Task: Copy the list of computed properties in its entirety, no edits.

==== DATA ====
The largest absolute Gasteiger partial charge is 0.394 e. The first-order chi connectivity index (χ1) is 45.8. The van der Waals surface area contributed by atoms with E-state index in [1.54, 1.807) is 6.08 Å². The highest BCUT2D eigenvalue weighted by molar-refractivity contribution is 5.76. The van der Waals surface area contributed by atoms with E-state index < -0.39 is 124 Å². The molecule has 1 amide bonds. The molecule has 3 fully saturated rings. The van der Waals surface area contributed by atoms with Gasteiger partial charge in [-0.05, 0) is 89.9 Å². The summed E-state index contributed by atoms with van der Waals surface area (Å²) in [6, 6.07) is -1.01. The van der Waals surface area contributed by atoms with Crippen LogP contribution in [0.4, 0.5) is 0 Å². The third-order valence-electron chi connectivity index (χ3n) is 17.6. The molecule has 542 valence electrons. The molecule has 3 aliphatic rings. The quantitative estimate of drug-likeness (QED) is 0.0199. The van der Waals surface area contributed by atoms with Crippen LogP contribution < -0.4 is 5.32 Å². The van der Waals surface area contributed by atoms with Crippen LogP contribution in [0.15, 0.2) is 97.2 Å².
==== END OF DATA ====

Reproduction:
The largest absolute Gasteiger partial charge is 0.394 e. The first-order chi connectivity index (χ1) is 45.8. The van der Waals surface area contributed by atoms with E-state index in [1.54, 1.807) is 6.08 Å². The highest BCUT2D eigenvalue weighted by molar-refractivity contribution is 5.76. The van der Waals surface area contributed by atoms with E-state index < -0.39 is 124 Å². The molecule has 1 amide bonds. The molecule has 3 fully saturated rings. The van der Waals surface area contributed by atoms with Gasteiger partial charge in [-0.05, 0) is 89.9 Å². The summed E-state index contributed by atoms with van der Waals surface area (Å²) in [6, 6.07) is -1.01. The van der Waals surface area contributed by atoms with Crippen LogP contribution in [0.4, 0.5) is 0 Å². The third-order valence-electron chi connectivity index (χ3n) is 17.6. The molecule has 542 valence electrons. The molecule has 3 aliphatic rings. The quantitative estimate of drug-likeness (QED) is 0.0199. The van der Waals surface area contributed by atoms with Crippen LogP contribution < -0.4 is 5.32 Å². The van der Waals surface area contributed by atoms with Crippen LogP contribution in [0.15, 0.2) is 97.2 Å².